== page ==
Step 3: Analysing and Comparing Your Town
By now you will have lots of data about your town and its built environment, but what does it mean and how does your town compare to others?
In this step you will:
- Analyse the findings from your town study
- Compare your town to others
- Think about what makes your town distinctive
A simple way of bringing together and making sense of the information you have collected is to do a SWOT analysis. This is an easy method of evaluating your town under four headings:
- Strengths: the characteristics of your town that are successful and set it apart from others
- Weaknesses: things that are not successful or put your town at a disadvantage
- Opportunities: areas where there is chance for change or external factors that offer a chance to make improvements
- Threats: Conditions that are harmful to the success or character of your town or that could damage its chances to improve
In the next step, your SWOT analysis will help you develop a Plan for your Place. Think about these questions:
- How can we build on our strengths?
- How can we improve our weak areas?
- How can we take advantage of opportunities?
- How can we prevent each threat?
SWOT analysis should be carried out by your Town Team or another group of people rather than one individual. This will ensure that many opinions are collected, and creative responses to each are developed.
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Benchmarking offers a way of ranking a town against others around the country, assessing similarities and differences. It is a way of measuring the success of a town plan. There are several well known benchmarking schemes available for small towns:
Action for Market Towns (AMT) - Market Town Benchmarking - A nationally recognised toolkit scoring a town against 12 key indicators, including retail confidence, footfall, business confidence, town centre user surveys and shoppers origin. The survey is compared to the AMT database of towns, allowing simple comparisons to be made.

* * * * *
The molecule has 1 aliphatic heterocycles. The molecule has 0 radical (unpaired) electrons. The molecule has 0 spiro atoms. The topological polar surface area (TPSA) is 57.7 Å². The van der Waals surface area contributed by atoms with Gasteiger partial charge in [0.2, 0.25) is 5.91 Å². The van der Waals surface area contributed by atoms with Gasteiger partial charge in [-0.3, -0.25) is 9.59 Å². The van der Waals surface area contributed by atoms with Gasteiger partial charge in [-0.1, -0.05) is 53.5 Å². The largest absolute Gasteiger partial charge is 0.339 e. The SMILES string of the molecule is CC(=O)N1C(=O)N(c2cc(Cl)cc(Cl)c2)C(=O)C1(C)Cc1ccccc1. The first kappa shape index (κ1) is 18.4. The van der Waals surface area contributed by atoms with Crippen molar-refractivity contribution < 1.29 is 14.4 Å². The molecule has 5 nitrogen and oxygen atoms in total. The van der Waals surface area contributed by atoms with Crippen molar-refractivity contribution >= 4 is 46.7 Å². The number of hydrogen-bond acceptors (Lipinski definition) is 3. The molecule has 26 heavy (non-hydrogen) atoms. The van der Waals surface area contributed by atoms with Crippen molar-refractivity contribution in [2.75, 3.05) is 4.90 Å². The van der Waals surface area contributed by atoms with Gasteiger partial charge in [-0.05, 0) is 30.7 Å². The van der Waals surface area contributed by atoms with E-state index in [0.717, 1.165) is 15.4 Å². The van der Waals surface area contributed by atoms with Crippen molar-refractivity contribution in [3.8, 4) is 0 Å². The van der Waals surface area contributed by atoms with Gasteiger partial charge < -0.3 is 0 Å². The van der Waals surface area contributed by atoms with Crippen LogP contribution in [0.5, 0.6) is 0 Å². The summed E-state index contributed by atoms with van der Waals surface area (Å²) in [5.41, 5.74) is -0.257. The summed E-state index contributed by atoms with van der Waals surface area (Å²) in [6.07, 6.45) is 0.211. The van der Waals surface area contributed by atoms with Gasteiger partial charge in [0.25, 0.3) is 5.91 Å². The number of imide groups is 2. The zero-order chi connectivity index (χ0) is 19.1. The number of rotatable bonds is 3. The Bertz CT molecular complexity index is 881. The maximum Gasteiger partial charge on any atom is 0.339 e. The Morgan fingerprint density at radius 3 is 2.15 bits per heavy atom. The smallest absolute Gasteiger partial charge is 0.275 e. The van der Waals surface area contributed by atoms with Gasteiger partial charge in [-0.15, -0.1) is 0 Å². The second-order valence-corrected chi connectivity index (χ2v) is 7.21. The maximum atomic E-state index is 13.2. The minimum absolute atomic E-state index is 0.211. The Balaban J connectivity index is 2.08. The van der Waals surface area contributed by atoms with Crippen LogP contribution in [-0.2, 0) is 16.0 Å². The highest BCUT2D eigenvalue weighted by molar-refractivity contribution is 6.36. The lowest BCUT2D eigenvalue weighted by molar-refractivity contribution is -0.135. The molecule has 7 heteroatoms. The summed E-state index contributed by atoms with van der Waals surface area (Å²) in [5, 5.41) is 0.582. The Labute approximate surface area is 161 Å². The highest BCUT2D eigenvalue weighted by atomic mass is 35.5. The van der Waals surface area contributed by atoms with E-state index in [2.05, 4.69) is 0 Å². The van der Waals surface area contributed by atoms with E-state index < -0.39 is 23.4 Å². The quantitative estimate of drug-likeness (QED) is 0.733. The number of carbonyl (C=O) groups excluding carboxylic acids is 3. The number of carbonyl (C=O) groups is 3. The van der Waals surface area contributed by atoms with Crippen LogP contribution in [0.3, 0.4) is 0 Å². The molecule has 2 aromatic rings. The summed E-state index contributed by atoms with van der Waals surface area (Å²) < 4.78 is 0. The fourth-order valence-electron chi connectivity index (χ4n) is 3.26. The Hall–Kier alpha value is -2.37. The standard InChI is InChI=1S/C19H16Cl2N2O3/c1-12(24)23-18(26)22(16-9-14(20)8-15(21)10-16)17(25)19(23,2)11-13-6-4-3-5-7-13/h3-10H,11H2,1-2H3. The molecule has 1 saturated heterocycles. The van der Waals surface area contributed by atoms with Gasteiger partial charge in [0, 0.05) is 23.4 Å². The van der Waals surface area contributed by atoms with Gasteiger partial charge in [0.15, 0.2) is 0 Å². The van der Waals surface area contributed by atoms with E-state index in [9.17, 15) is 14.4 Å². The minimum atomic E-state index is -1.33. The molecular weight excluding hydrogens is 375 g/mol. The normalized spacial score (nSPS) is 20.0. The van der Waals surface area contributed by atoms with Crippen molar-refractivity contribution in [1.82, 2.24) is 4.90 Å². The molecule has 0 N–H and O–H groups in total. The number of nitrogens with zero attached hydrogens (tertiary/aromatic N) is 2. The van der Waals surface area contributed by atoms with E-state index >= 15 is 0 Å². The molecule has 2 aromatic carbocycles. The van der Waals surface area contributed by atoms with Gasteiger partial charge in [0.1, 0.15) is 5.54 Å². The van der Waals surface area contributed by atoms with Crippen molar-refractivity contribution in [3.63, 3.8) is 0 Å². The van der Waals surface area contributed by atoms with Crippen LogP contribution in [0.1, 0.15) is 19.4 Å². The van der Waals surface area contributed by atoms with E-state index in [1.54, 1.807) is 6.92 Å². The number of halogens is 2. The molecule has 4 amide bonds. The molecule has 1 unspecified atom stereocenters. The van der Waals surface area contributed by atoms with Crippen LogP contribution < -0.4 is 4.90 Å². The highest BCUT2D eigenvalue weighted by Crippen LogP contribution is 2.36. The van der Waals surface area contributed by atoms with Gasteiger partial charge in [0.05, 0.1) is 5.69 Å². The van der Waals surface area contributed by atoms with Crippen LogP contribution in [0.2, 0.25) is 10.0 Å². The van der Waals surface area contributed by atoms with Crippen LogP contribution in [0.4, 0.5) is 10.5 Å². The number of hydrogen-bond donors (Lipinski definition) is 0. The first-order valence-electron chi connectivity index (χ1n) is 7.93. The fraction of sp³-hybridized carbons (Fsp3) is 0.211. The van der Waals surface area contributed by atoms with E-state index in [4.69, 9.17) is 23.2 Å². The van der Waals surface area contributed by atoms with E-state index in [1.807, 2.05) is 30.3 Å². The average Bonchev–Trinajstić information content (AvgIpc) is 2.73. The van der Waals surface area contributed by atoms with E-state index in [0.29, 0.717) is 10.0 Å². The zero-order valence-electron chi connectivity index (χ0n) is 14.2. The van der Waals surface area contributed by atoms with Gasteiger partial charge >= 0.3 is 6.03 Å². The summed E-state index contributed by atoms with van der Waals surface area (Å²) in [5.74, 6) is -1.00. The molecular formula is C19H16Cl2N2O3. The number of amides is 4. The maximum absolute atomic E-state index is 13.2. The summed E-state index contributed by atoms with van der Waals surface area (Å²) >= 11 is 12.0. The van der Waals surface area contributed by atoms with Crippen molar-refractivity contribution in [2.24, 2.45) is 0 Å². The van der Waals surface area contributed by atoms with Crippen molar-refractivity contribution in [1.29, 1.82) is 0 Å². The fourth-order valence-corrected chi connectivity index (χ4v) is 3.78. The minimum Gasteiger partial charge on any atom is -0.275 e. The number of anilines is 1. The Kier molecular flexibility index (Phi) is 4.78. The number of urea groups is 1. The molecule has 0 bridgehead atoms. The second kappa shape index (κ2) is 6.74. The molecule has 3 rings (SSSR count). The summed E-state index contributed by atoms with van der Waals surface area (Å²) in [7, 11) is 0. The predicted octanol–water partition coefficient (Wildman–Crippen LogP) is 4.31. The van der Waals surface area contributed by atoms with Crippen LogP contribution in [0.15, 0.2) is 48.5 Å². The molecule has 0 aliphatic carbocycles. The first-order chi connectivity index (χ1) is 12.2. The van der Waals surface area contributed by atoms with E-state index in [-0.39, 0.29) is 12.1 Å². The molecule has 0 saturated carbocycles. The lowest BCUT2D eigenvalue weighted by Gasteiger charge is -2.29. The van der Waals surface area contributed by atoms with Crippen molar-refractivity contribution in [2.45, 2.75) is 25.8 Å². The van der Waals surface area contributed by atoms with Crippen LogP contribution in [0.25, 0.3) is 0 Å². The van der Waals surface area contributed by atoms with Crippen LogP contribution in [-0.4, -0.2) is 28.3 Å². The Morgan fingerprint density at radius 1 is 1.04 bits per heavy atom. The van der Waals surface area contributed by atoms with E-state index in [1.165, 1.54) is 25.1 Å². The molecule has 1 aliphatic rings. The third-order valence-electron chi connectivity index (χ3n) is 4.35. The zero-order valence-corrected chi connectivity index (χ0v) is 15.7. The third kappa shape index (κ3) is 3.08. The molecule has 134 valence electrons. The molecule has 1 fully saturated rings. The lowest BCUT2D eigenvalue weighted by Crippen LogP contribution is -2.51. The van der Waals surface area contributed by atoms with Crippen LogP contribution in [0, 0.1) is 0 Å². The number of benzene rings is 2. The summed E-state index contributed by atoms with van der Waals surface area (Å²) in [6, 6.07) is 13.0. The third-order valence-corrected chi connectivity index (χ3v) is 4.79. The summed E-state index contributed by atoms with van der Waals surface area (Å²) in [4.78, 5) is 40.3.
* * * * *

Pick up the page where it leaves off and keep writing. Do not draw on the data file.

“Themed distinctiveness is understood as a characteristic that is constructed within local distinctiveness but which becomes a dominant element of local identity.” 
What makes your town unique? Is your town famous for anything? Distinctiveness comes from that one characteristic that stands out above all other features of a town, giving it an identity. It is often not the intention to create a brand or theme for a town, but one may emerge over time. Some successful distinctiveness strategies have grown from the physical environment of a town; such as at Hay-on-Wye and Machynlleth which have been successful, partly due to of their setting.
Themed distinctiveness can extend beyond the boundaries of a town to the national and international stage, creating a driving force for a vision that unites the community and provides economic benefits. However, to achieve this requires commitment, time and support.
The Hay Literary Festival has an international reputation and attracts speakers and visitors from around the world. The festival attracted over 200,000 attendees in 2010 and over the course of a year the town and festival attract half a million visitors.
In 1973 the Centre for Alternative Technology (CAT) was founded outside Machynlleth. Growing from a ‘green’ community to a centre for demonstration of eco-friendly research, sustainable development, environmental protection and social inclusion, the site now receives around 65,000 visitors per annum.
- Does your town have a distinctive identity or a theme?
- Is there a strength your town has that sets it apart from other places?
- Does your town have strong branding?
- Is your town promoted through the internet, print or social media? Do a search on the internet – What comes up?